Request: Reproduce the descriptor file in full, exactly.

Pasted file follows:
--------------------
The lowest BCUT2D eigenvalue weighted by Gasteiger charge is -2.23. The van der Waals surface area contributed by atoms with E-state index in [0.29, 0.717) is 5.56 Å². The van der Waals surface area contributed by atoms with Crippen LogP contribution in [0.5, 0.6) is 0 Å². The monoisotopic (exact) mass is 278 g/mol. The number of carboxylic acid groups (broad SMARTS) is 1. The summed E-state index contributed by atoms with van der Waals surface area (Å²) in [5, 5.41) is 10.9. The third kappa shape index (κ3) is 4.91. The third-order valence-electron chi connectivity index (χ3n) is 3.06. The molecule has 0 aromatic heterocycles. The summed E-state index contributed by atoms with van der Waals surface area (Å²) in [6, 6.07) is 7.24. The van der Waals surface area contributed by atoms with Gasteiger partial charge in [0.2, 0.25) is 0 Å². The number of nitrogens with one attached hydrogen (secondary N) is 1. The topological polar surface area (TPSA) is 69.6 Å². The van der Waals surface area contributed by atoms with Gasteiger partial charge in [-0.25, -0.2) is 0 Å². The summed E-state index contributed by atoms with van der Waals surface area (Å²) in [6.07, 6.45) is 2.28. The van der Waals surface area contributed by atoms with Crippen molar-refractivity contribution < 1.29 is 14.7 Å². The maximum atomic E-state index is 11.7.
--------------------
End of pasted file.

The lowest BCUT2D eigenvalue weighted by Gasteiger charge is -2.23. The van der Waals surface area contributed by atoms with E-state index in [0.29, 0.717) is 5.56 Å². The van der Waals surface area contributed by atoms with Crippen LogP contribution in [0.5, 0.6) is 0 Å². The monoisotopic (exact) mass is 278 g/mol. The number of carboxylic acid groups (broad SMARTS) is 1. The summed E-state index contributed by atoms with van der Waals surface area (Å²) in [5, 5.41) is 10.9. The third kappa shape index (κ3) is 4.91. The third-order valence-electron chi connectivity index (χ3n) is 3.06. The molecule has 0 aromatic heterocycles. The summed E-state index contributed by atoms with van der Waals surface area (Å²) in [6, 6.07) is 7.24. The van der Waals surface area contributed by atoms with Gasteiger partial charge in [0.2, 0.25) is 0 Å². The number of nitrogens with one attached hydrogen (secondary N) is 1. The topological polar surface area (TPSA) is 69.6 Å². The van der Waals surface area contributed by atoms with Gasteiger partial charge in [-0.25, -0.2) is 0 Å². The summed E-state index contributed by atoms with van der Waals surface area (Å²) in [6.07, 6.45) is 2.28. The van der Waals surface area contributed by atoms with Crippen molar-refractivity contribution < 1.29 is 14.7 Å². The maximum atomic E-state index is 11.7.